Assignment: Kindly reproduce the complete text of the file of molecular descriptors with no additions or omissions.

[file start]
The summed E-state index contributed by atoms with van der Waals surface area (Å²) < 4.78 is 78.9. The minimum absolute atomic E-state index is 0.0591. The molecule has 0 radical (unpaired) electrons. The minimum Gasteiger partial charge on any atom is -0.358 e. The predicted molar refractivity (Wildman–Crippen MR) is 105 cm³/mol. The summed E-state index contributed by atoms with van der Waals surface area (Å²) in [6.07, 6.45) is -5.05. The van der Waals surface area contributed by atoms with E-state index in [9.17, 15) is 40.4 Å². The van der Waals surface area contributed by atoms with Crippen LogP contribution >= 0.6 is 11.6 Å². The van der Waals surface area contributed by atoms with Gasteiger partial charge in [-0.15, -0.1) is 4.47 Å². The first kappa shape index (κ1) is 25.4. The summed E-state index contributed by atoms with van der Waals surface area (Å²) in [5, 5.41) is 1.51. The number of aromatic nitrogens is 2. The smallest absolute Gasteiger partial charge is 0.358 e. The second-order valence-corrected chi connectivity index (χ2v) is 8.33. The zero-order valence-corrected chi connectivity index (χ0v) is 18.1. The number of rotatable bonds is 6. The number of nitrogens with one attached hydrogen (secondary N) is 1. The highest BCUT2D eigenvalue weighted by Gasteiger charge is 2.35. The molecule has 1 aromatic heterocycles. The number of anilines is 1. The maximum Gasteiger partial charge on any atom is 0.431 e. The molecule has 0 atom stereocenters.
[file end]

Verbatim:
The summed E-state index contributed by atoms with van der Waals surface area (Å²) < 4.78 is 78.9. The minimum absolute atomic E-state index is 0.0591. The molecule has 0 radical (unpaired) electrons. The minimum Gasteiger partial charge on any atom is -0.358 e. The predicted molar refractivity (Wildman–Crippen MR) is 105 cm³/mol. The summed E-state index contributed by atoms with van der Waals surface area (Å²) in [6.07, 6.45) is -5.05. The van der Waals surface area contributed by atoms with E-state index in [9.17, 15) is 40.4 Å². The van der Waals surface area contributed by atoms with Crippen LogP contribution >= 0.6 is 11.6 Å². The van der Waals surface area contributed by atoms with Gasteiger partial charge in [-0.15, -0.1) is 4.47 Å². The first kappa shape index (κ1) is 25.4. The summed E-state index contributed by atoms with van der Waals surface area (Å²) in [5, 5.41) is 1.51. The number of aromatic nitrogens is 2. The smallest absolute Gasteiger partial charge is 0.358 e. The second-order valence-corrected chi connectivity index (χ2v) is 8.33. The zero-order valence-corrected chi connectivity index (χ0v) is 18.1. The number of rotatable bonds is 6. The number of nitrogens with one attached hydrogen (secondary N) is 1. The highest BCUT2D eigenvalue weighted by Gasteiger charge is 2.35. The molecule has 1 aromatic heterocycles. The number of anilines is 1. The maximum Gasteiger partial charge on any atom is 0.431 e. The molecule has 0 atom stereocenters.